Simone and I give regularly to public television. We have for years. Yet, we rarely watch it. And we are not alone in that seemingly contradictory behavior, I’ve learned.
There are lots of infrequent viewers who religiously support public television because they believe deeply in the public television mission and in the public television fight. Because it is a fight.
Public Broadcasting Service – PBS – talks about being “viewer-supported.” And that’s true as far as it goes. But it doesn’t cover everyone: for others like us, PBS is “true-believer-supported” television. We don’t give to public television because we watch it. We give because we believe in it. It matches our values.
Which kinds of values?
The fact that conservatives in the US Congress have over the years trimmed federal funding of public television to almost nothing makes us angry, and proud of our contributions to PBS.
In that sense, our support of public television is a political statement. Simone and I believe that NON-commercial television is essential to a successful, progressive (vs. regressive) nation.
Almost all our larger gifts go to “social justice” organizations. We see public television as that kind of charity. And that’s just one way public television intersects with our personal values.
Public television is free. Every family, rich or poor, assuming they have a television, has exactly the same access to the same great children’s programming, to the same “most trusted” news reporting, to the same world-class arts performances, to the same remarkable documentaries.
So, we believe that public television is a force for good culturally as well as politically in our ever-evolving nation because it offers intelligent alternatives to the inanities and spectacles of commercial TV. It is not the servant of marketers.
On May 9, 1961, President Kennedy’s new FCC chair, Newton Minow, called out television’s chief executives at an industry conference. “I invite each of you,” he challenged them, “to sit down in front of your television set when your station goes on the air and stay there for a day. Keep your eyes glued to that set until the station signs off. I can assure you that what you will observe is a vast wasteland.”
On that day, a movement was born. And here we are, more than 50 years later, still supporting that movement.
It gets better.
When we give, not only are our values expressed, but it makes our brains’ hard-wiring happy.
See: evolution has programmed the human species to care for its young, according to biologists. Not only will we take care of our own young, we like to help anyone’s young. (They’re kids, for pity’s sake. Of course I’ll help, if I can, and assuming I trust your charity.)
Public television makes the credible claim that it is America’s largest preschool classroom. Generations of toddlers took their first bite of the knowledge apple thanks to research-based shows like Sesame Street. Therefore, public television is in full fact a major positive influence on brain development in the US.
I think there’s a good argument to be made that Governor Romney lost his bid for the presidency on October 3, 2012 during a debate, when he aggressively promised to “stop the subsidy to PBS” and named Big Bird, the Sesame Street icon, among his specific targets.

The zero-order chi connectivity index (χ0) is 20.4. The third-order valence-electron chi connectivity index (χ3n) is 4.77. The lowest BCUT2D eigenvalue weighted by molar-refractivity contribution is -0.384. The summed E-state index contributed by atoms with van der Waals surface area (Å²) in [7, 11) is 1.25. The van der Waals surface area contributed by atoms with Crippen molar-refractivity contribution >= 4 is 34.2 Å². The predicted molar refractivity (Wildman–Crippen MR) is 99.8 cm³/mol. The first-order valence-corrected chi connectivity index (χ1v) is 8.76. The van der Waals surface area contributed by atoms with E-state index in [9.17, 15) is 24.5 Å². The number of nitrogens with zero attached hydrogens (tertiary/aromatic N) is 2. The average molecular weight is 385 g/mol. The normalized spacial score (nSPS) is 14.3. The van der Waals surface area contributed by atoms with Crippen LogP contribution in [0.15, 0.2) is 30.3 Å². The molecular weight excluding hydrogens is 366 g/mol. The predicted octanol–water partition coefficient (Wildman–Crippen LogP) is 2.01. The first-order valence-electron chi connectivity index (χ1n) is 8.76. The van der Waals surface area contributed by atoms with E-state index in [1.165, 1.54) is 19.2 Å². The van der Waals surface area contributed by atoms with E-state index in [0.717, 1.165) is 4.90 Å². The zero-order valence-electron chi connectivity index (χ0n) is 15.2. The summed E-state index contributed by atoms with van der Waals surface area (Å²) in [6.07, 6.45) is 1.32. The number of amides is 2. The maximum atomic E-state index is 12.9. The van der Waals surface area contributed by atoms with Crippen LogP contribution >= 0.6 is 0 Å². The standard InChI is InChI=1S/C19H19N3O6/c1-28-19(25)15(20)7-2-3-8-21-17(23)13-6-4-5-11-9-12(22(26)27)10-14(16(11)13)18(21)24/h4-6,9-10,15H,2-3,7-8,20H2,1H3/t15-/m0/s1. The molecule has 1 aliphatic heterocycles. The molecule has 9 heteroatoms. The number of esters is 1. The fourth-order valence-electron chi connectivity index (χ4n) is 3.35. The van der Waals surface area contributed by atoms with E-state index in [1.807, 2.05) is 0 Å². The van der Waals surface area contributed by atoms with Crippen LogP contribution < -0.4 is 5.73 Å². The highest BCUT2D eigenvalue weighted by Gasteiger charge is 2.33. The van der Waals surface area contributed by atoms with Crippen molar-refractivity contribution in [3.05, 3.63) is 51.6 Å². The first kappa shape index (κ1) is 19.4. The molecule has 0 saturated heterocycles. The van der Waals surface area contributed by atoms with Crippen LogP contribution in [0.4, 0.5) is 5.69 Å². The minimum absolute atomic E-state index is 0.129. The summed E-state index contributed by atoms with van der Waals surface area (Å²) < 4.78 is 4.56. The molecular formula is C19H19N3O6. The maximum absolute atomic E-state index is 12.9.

I suspect some reasonable people saw that as a shocking declaration of war against early childhood education. And I suspect many young voters who’d learned their A-B-Cs and 1-2-3s via Sesame Street saw Mr. Romney’s hard-nosed declaration as proof that this presidential candidate was dangerous to the public good.
Why PBS won’t receive a gift in our will: A cautionary tale
Because we are loyal donors, we are among public television’s very best candidates for a charitable bequest. We hit every major vector: we’re true believers, we’ll probably leave behind a healthy middle-class estate, and we have no heirs.
But PBS didn’t ask us for that legacy gift at the right time. So for us and for them, the “legacy” ship has probably sailed.
In general, wills are made or remade at three times in our lives, according to Richard Radcliffe (and others): in our late 30s, as we acquire children and assets; in our mid-to-late 60s, as we move out of the workforce into retirement; in our late 70s or early 80s, as we get our affairs in order, so we don’t leave a mess.
Simone and I just updated our will. It was a pain in the neck doing it. And it cost us several thousand dollars, so we won’t be doing that again soon.
Public television had made no memorable, recent request for legacy consideration. So it did not end up among our charitable beneficiaries.
Timing is everything in bequest marketing. An annual letter asking your best donors to please consider making a charitable gift in their wills is a minimum requirement.
The “Values” Pledge
You’ll be asking for donations soon this month, November, or December (maybe all three). As you prepare those appeals, consider adopting this profitable “end of year” resolution: The “Values” pledge:
“I will remember that donors give for their own reasons, not our charity’s reasons. Therefore, I will frequently remind my donors and prospects that they can express, through their support of us, those values they already hold most dear.”
This post originally appeared in the Ahern Donor Communications Newsletter